On Friday, NASA released what they call a “big picture” view of comet 67P, the comet that now is the graveyard for the ESA’s Rosetta spacecraft and Philae lander.
NASA’s Kepler space telescope was able to provide fantastic imagery of the comet hurtling through space from a 30-hour period between the 17th and 18th of September. At the time, the comet was unobservable for Earth-based telescopes as it was only in the sky during the day.
The imagery taken by the Kepler space telescope provides useful data about how much mass the comet is shedding every day, as it flies through the Solar System on its 6.5-year-long orbit around the Sun. This data nicely complements what has already been collected by the Rosetta spacecraft over the past two years.
On September 30, the Rosetta spacecraft, which arrived at comet 67P in August 2014, made a slow, measured descent down to the comet’s surface to bring an end to the historic mission. The descent provided one final opportunity to study the comet’s gaseous, dusty environment up close. The spacecraft was able to send back valuable data just before it came to a rest on the icy comet.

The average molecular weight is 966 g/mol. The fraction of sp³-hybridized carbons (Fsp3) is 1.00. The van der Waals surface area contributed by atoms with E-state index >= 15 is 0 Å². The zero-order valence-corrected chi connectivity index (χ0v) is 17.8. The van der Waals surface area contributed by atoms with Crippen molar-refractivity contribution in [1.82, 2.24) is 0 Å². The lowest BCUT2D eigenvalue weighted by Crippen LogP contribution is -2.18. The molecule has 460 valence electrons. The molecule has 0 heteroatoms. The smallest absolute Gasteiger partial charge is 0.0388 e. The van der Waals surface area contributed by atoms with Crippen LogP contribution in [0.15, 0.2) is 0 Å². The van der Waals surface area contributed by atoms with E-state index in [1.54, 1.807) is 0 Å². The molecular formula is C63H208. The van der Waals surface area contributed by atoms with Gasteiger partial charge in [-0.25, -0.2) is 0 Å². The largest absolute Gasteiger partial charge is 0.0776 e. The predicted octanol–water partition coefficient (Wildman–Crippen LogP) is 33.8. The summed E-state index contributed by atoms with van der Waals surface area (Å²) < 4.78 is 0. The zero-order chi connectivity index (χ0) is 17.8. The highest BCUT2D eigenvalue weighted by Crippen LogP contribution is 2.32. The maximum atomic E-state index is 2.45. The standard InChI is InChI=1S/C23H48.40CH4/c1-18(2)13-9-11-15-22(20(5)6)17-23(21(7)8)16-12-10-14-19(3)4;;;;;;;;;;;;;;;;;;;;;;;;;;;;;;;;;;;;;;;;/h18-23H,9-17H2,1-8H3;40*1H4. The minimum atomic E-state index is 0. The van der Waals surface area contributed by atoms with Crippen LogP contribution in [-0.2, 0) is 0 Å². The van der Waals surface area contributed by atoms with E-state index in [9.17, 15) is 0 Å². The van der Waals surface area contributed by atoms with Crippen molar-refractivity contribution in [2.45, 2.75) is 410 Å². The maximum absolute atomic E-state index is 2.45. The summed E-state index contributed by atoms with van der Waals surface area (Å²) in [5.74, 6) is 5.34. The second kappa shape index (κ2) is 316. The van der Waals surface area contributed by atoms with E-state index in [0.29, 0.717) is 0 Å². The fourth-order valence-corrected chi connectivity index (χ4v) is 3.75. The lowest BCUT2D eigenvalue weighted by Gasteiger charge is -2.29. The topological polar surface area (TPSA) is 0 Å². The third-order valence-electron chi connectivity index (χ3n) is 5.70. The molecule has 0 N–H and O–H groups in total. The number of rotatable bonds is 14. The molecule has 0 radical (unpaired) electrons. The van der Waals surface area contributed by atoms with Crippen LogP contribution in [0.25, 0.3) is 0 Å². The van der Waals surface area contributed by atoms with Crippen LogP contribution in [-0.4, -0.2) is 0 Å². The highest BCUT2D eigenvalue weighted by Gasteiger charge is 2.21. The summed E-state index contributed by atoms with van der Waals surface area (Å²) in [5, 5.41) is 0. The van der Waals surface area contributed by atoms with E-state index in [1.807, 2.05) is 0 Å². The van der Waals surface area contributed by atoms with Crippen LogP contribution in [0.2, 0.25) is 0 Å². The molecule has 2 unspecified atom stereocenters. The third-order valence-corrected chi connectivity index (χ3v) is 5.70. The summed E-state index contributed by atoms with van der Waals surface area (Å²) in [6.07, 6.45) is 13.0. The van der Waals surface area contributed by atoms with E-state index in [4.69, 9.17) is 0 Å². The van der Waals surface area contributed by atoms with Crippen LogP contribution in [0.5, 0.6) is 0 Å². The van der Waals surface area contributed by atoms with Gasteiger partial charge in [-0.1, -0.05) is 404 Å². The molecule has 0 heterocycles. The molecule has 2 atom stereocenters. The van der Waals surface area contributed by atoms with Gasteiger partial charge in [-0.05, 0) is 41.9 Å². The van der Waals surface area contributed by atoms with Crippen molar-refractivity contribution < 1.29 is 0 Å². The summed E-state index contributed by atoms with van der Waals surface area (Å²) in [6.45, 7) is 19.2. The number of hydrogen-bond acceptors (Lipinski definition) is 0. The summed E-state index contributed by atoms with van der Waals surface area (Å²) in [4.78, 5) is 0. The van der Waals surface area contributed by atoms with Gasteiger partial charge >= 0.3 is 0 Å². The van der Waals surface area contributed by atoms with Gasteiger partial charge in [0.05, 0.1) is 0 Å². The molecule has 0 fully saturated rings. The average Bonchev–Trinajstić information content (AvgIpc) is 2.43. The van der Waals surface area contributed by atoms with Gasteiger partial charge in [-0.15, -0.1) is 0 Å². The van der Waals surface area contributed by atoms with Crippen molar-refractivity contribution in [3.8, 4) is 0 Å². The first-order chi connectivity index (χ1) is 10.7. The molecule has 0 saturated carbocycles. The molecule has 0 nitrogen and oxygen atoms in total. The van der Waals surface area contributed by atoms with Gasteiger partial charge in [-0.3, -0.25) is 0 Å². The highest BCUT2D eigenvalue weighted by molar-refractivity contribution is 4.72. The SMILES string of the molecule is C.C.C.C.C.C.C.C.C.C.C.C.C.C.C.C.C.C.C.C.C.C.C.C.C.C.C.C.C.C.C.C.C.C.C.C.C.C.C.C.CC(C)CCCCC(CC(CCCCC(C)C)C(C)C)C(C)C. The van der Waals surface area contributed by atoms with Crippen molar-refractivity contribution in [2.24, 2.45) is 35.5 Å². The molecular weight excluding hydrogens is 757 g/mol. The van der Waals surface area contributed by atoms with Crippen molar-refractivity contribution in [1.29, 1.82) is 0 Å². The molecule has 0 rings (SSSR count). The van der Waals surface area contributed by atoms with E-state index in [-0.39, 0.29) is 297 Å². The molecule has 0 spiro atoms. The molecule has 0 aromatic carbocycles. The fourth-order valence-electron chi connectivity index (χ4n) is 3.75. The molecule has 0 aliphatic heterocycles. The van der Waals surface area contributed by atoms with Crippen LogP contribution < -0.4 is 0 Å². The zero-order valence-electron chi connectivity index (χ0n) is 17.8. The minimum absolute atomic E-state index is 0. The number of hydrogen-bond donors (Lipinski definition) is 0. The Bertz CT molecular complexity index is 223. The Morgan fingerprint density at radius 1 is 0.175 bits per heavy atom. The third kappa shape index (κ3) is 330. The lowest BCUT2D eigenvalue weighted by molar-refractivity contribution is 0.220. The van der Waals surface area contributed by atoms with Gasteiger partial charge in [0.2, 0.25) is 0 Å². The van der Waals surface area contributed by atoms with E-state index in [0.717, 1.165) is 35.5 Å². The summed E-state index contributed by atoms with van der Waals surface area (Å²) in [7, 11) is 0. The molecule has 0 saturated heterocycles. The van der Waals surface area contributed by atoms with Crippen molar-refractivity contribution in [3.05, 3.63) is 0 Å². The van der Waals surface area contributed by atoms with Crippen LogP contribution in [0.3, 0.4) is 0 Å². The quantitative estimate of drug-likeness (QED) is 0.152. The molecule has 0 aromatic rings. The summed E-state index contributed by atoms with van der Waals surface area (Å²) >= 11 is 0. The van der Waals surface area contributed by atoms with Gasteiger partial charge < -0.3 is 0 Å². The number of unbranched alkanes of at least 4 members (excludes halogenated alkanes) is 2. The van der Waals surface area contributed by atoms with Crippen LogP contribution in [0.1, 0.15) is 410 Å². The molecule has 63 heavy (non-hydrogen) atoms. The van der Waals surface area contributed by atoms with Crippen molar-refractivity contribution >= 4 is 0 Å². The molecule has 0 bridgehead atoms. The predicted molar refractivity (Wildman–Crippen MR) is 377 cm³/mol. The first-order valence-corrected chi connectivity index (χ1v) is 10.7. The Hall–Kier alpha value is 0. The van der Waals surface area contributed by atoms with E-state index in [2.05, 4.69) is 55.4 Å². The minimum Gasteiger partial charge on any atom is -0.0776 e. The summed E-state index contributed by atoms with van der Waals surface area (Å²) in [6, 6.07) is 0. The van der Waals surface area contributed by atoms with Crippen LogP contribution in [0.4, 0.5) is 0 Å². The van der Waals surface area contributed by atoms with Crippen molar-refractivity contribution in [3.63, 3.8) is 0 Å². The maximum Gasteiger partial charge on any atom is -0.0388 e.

The Rosetta mission to comet 67P has been a resounding success. Despite the failed landing of the Philae lander rendering it unable to provide data from the comet’s surface, the Rosetta spacecraft maintained a constant stream of data back to Earth for a full two years. Among its greatest discoveries was the detection of the amino acid glycine and phosphorous, the building blocks of DNA and cell membranes, in the coma of 67P.
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